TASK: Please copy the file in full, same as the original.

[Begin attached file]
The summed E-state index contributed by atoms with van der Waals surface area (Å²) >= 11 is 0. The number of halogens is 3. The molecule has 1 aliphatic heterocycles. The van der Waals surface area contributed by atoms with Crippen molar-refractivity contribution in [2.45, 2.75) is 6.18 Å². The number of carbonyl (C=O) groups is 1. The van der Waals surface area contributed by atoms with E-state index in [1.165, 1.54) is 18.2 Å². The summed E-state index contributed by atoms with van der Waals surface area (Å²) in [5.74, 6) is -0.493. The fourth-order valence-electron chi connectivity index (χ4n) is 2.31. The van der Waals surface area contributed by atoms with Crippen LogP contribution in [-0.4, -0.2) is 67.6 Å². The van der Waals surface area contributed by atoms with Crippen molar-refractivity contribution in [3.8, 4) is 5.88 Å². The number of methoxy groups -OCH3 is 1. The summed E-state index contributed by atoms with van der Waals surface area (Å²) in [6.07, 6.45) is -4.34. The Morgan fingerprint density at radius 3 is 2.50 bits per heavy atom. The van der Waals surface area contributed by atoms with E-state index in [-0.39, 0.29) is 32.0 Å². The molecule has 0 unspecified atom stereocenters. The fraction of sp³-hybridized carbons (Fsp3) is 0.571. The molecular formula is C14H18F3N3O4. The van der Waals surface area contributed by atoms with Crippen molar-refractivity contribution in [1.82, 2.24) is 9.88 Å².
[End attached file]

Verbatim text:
The summed E-state index contributed by atoms with van der Waals surface area (Å²) >= 11 is 0. The number of halogens is 3. The molecule has 1 aliphatic heterocycles. The van der Waals surface area contributed by atoms with Crippen molar-refractivity contribution in [2.45, 2.75) is 6.18 Å². The number of carbonyl (C=O) groups is 1. The van der Waals surface area contributed by atoms with E-state index in [1.165, 1.54) is 18.2 Å². The summed E-state index contributed by atoms with van der Waals surface area (Å²) in [5.74, 6) is -0.493. The fourth-order valence-electron chi connectivity index (χ4n) is 2.31. The van der Waals surface area contributed by atoms with Crippen LogP contribution in [-0.4, -0.2) is 67.6 Å². The van der Waals surface area contributed by atoms with Crippen molar-refractivity contribution in [3.8, 4) is 5.88 Å². The number of methoxy groups -OCH3 is 1. The summed E-state index contributed by atoms with van der Waals surface area (Å²) in [6.07, 6.45) is -4.34. The Morgan fingerprint density at radius 3 is 2.50 bits per heavy atom. The van der Waals surface area contributed by atoms with E-state index in [-0.39, 0.29) is 32.0 Å². The molecule has 0 unspecified atom stereocenters. The fraction of sp³-hybridized carbons (Fsp3) is 0.571. The molecular formula is C14H18F3N3O4. The van der Waals surface area contributed by atoms with Crippen molar-refractivity contribution in [1.82, 2.24) is 9.88 Å².